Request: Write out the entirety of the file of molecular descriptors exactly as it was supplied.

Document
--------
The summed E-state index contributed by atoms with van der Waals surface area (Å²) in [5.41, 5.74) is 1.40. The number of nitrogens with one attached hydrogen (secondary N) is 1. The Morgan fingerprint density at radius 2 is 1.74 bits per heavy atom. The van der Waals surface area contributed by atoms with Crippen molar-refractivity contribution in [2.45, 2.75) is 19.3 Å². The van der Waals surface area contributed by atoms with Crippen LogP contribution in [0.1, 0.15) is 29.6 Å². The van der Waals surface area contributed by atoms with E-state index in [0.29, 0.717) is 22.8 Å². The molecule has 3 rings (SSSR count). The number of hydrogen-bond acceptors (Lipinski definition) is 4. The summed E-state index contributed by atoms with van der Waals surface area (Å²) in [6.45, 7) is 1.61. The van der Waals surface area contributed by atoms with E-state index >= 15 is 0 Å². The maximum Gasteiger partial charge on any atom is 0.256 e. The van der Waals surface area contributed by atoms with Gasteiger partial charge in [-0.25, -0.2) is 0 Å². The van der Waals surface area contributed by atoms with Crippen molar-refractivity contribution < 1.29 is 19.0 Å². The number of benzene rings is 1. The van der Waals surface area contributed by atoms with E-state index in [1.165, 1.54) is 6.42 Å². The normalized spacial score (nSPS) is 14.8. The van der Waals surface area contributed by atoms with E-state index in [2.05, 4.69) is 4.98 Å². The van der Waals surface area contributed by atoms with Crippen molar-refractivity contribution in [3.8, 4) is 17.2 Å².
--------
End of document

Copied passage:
The summed E-state index contributed by atoms with van der Waals surface area (Å²) in [5.41, 5.74) is 1.40. The number of nitrogens with one attached hydrogen (secondary N) is 1. The Morgan fingerprint density at radius 2 is 1.74 bits per heavy atom. The van der Waals surface area contributed by atoms with Crippen molar-refractivity contribution in [2.45, 2.75) is 19.3 Å². The van der Waals surface area contributed by atoms with Crippen LogP contribution in [0.1, 0.15) is 29.6 Å². The van der Waals surface area contributed by atoms with E-state index in [0.29, 0.717) is 22.8 Å². The molecule has 3 rings (SSSR count). The number of hydrogen-bond acceptors (Lipinski definition) is 4. The summed E-state index contributed by atoms with van der Waals surface area (Å²) in [6.45, 7) is 1.61. The van der Waals surface area contributed by atoms with E-state index >= 15 is 0 Å². The maximum Gasteiger partial charge on any atom is 0.256 e. The van der Waals surface area contributed by atoms with Gasteiger partial charge in [-0.25, -0.2) is 0 Å². The van der Waals surface area contributed by atoms with Crippen molar-refractivity contribution < 1.29 is 19.0 Å². The number of benzene rings is 1. The van der Waals surface area contributed by atoms with E-state index in [1.165, 1.54) is 6.42 Å². The normalized spacial score (nSPS) is 14.8. The van der Waals surface area contributed by atoms with E-state index in [2.05, 4.69) is 4.98 Å². The van der Waals surface area contributed by atoms with Crippen molar-refractivity contribution in [3.8, 4) is 17.2 Å².